Why You Should Get Your Alignment Done Even Though You May Not Want To

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Screenshot: Learn Engineering

Getting your alignment done on a regular basis is, for most people, an aspirational habit more than an actual one. That’s probably because the benefits aren’t necessarily tangible—sure, your car will drive straighter, but, you tell yourself, the $100 you just spent could probably go somewhere more fun, like the movies or mini golf or something. But maybe if you knew more about what alignment actually does you’d be more inclined to get it done. Say it with me: caster, camber, and toe.

Learn Engineering put together this video (starring a BMW Z4!) that explains what you need to know. What you’ve been hearing you’re entire life—that getting your alignment done regularly allows your tires to wear evenly, lengthening tread life—is true, of course, but, for visual thinkers like myself, it helps to see it all visualized.


Take those three terms I used up top, which, if you’re reading this blog, you’re probably at least a little familiar with. Each describes an alignment adjustment mechanics make when they align your car. Camber is the angle that the tires vertically spin at, and toe the horizontal angle that wheels spin. Caster is a little harder to explain, but have a good look at this GIF.

How often should you get your alignment done? Some people say whenever you get your oil changed, or annually, or whenever you get your tires rotated. The right answer for you will depend on how you drive, and how shitty the roads are that you drive on.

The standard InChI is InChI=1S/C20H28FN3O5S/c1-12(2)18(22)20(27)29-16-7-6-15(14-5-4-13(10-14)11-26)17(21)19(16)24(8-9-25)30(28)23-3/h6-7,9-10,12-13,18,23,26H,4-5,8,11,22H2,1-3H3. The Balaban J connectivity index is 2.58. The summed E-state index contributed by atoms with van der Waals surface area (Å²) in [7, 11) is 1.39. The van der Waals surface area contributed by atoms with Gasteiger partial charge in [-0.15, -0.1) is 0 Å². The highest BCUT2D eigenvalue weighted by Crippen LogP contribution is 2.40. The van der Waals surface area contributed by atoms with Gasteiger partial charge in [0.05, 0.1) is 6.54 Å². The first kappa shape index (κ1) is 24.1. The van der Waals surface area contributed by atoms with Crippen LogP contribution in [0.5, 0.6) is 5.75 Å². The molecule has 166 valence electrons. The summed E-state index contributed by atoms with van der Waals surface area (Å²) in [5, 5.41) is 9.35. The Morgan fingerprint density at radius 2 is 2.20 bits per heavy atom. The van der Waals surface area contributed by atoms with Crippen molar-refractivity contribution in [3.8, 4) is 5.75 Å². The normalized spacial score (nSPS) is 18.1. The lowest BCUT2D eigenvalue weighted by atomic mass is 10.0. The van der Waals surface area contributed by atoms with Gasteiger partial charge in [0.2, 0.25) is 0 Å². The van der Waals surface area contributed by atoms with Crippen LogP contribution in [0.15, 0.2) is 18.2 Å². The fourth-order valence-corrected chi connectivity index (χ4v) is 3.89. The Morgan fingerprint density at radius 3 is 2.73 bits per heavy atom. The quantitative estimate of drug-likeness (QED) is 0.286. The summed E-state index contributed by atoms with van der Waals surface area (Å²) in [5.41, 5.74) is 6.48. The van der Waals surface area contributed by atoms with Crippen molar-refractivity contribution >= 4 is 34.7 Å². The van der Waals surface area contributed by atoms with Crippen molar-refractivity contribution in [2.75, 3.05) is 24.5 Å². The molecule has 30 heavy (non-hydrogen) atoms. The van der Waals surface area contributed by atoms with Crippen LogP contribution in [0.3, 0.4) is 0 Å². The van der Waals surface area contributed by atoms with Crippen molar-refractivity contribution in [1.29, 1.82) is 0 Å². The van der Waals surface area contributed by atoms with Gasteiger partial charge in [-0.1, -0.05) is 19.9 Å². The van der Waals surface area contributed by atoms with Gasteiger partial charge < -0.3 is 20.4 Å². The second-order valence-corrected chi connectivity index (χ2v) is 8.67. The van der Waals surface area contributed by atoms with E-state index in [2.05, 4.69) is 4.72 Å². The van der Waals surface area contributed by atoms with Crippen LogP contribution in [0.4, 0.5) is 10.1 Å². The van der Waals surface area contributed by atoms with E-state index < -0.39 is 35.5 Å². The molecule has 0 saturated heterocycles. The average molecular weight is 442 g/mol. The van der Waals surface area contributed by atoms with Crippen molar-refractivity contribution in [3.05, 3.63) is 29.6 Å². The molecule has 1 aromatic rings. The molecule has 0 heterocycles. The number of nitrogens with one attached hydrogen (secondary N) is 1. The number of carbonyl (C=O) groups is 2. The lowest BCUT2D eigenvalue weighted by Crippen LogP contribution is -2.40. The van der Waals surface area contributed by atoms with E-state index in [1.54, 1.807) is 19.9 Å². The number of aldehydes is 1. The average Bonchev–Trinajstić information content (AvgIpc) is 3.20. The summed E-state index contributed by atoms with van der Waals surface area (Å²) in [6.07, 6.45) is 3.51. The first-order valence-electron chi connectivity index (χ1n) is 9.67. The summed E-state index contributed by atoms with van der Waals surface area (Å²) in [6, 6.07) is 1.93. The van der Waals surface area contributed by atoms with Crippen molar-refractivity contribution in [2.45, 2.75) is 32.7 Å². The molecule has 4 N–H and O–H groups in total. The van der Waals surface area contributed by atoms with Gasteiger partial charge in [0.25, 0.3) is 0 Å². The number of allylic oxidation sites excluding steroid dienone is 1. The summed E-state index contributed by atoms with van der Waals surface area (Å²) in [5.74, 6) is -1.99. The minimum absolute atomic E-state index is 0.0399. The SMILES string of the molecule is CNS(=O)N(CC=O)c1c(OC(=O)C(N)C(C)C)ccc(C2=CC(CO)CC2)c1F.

My colleague Mike Ballaban does the alignment on his car twice a year, when he changes from winter to summer tires and vice versa, reasoning that the roads of New York City are shitty and he wants to get the most out of his tires. This seems prudent, though I will probably stick with doing it yearly, since I recently bought new tires, want them to last, and don’t drive that much.

The last time I did it, in fact, was when my new tires came in. Finding a decent repair shop in New York is difficult, and the shop that mounted and balanced my tires seemed genuinely annoyed that I also wanted the alignment done as well, grumbling something about the shop only having one machine for it. Just trying to give you money, dude.


Urambo Tauro

This is a pretty great explanation of why proper alignment is important, but why would it need to be checked so often? Obviously, it’s important to keep the wheels aligned, but once it’s set, how would that alignment get lost in the first place? (lemme guess, it depends on the vehicle, doesn’t it)

Camber bolts seem to be pretty common, and I can see how a loose camber bolt could rotate out of spec, or get jarred loose by a pothole or curb.

Yet when it comes to caster, some cars don’t even have an adjustment for that. (mine only does because it has aftermarket adjustment plates)

Toe confuses me the most. Unless somebody screwed up and left a jam nut loose, how would that angle change?